Dhampirs of Midgard

Dhampirs of Midgard

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First introduced in the Midgard Heroes Handbook as a playable race and later expanded in other books from Kobold Press, the dhampir is a humanoid created when a vampire mates with a human or elfmarked or feeds on a pregnant female human or elfmarked without killing her. A few dhampirs also result from ancient family curses or powerful magical rituals. Fortunately, dhampirs made through such methods are rare.

Dhampirs seldom survive into their adolescent years. Those who do are marked by the curse of undeath and shunned by other members of society. Often, the only solace they have is provided by their immediate mortal family, but this is a great burden to the ones they love. Most dhampirs venture into the world when they are old enough to survive on their own.


In Midgard, dhampirs were often treated with pity and disgust but rarely open hostility. Most eked out an existence as fur trappers, mercenaries, or similar professions that moved around or stayed isolated. The bulk of dhampirs were located in Morgau, Doresh, and nearby regions, but dhampirs could be found as far north as Thursrike and as far south as the Spice Coast.

Tolerance of dhampirs declined considerably when King Lucan and his army of vampires and other undead invaded the kingdom of Krakovar over a decade ago. This army slaughtered thousands, claiming dominion over the area and drawing the attention of every other power in Midgard’s heartland.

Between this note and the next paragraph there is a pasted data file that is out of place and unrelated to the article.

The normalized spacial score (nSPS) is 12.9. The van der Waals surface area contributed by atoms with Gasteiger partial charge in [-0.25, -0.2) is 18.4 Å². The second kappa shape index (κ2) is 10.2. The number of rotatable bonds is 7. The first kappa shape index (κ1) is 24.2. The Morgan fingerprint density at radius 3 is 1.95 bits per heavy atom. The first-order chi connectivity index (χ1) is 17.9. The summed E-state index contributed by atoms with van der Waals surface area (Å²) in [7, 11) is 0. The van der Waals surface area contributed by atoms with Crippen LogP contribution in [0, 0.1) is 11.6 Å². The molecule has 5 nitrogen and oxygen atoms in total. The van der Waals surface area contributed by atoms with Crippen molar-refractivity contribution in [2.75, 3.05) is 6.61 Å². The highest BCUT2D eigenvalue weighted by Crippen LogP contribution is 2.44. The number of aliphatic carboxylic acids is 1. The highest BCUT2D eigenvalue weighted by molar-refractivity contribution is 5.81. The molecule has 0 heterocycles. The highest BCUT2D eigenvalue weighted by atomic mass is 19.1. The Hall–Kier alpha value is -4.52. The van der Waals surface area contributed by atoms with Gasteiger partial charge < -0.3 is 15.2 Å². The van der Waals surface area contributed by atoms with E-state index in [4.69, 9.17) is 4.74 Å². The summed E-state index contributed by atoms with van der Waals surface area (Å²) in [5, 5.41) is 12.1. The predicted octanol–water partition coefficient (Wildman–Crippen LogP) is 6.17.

In response, dhampirs were killed or driven into the wilds by overzealous guards or terrified peasants. Many dhampirs sought refuge with the very monsters they tried to distance themselves from, becoming guards and retainers for vampires who saw their potential.

Still, others entered the priesthoods of Marena or Vardesain, their vampiric blood welcomed by these depraved deities. Finally, the rarest dhampirs actively oppose vampires of the undead kingdom, striving to redeem themselves to the eyes of the world by combatting the darkness that spawned them.


Aside from serving vampires, dhampirs make great villains in their own right, often with a tragic bent because of the circumstances of their upbringing. Other dhampirs may act as guides or allies, helping mortals against the undead threat. Dhampirs aren’t limited to places like Doresh or Krakovar, either. You can find them just as easily in locales like the Seven Cities or Khandiria.

Footpads, spellhawks (see Campaign Builder: Cities and Towns for both), and infiltrators (see Tome of Beasts 3), make for common dhampir enemies. Meanwhile, few enemies are as fearsome as a dhampir atavist (see Tome of Beasts 3) or blood mage (see Creature Codex).


Aside from the standard dhampir described in the Midgard Heroes Handbook, other dhampirs exist in Midgard, including those not of human or elfmarked blood.

Glogken. This extremely rare dhampir of dwarven origin with sallow skin and yellow eyes is found in the eastern Ironcrags and Black Hills. A glogken lacks most of the glamour of a regular dhampir, gaining a +2 bonus to Constitution instead of Charisma. In addition, they replace the Predatory Charm trait with the following trait: